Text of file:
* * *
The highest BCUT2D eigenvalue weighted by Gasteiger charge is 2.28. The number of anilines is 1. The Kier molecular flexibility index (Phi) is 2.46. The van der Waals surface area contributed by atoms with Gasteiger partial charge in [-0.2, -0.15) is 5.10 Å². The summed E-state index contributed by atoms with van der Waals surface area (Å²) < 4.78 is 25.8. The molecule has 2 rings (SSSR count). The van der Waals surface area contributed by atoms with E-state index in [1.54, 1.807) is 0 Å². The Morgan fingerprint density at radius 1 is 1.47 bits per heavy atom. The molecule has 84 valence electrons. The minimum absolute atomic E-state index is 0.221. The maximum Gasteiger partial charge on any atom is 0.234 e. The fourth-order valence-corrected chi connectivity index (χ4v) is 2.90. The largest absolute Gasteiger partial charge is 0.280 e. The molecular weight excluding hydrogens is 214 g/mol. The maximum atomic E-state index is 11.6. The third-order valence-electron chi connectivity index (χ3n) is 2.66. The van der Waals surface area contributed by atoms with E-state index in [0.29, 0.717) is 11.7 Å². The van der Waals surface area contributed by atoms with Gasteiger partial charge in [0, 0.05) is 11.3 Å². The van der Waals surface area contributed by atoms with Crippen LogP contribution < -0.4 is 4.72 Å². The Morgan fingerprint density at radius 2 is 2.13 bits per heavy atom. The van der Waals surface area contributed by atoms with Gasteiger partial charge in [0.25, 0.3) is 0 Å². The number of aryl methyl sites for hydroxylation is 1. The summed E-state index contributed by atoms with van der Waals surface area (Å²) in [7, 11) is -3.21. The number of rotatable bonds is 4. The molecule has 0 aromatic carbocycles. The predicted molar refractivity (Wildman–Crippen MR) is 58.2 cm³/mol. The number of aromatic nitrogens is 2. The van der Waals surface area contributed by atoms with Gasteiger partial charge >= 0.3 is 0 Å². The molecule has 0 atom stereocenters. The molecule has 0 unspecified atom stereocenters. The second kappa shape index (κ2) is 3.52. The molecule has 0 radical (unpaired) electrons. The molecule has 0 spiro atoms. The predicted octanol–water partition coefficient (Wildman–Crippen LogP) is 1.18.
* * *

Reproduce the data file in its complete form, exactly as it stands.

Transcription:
The highest BCUT2D eigenvalue weighted by Gasteiger charge is 2.28. The number of anilines is 1. The Kier molecular flexibility index (Phi) is 2.46. The van der Waals surface area contributed by atoms with Gasteiger partial charge in [-0.2, -0.15) is 5.10 Å². The summed E-state index contributed by atoms with van der Waals surface area (Å²) < 4.78 is 25.8. The molecule has 2 rings (SSSR count). The van der Waals surface area contributed by atoms with E-state index in [1.54, 1.807) is 0 Å². The Morgan fingerprint density at radius 1 is 1.47 bits per heavy atom. The molecule has 84 valence electrons. The minimum absolute atomic E-state index is 0.221. The maximum Gasteiger partial charge on any atom is 0.234 e. The fourth-order valence-corrected chi connectivity index (χ4v) is 2.90. The largest absolute Gasteiger partial charge is 0.280 e. The molecular weight excluding hydrogens is 214 g/mol. The maximum atomic E-state index is 11.6. The third-order valence-electron chi connectivity index (χ3n) is 2.66. The van der Waals surface area contributed by atoms with E-state index in [0.29, 0.717) is 11.7 Å². The van der Waals surface area contributed by atoms with Gasteiger partial charge in [0, 0.05) is 11.3 Å². The van der Waals surface area contributed by atoms with Crippen LogP contribution < -0.4 is 4.72 Å². The Morgan fingerprint density at radius 2 is 2.13 bits per heavy atom. The van der Waals surface area contributed by atoms with Gasteiger partial charge in [0.25, 0.3) is 0 Å². The number of aryl methyl sites for hydroxylation is 1. The summed E-state index contributed by atoms with van der Waals surface area (Å²) in [7, 11) is -3.21. The number of rotatable bonds is 4. The molecule has 0 aromatic carbocycles. The predicted molar refractivity (Wildman–Crippen MR) is 58.2 cm³/mol. The number of aromatic nitrogens is 2. The van der Waals surface area contributed by atoms with Gasteiger partial charge >= 0.3 is 0 Å². The molecule has 0 atom stereocenters. The molecule has 0 unspecified atom stereocenters. The second kappa shape index (κ2) is 3.52. The molecule has 0 radical (unpaired) electrons. The molecule has 0 spiro atoms. The predicted octanol–water partition coefficient (Wildman–Crippen LogP) is 1.18.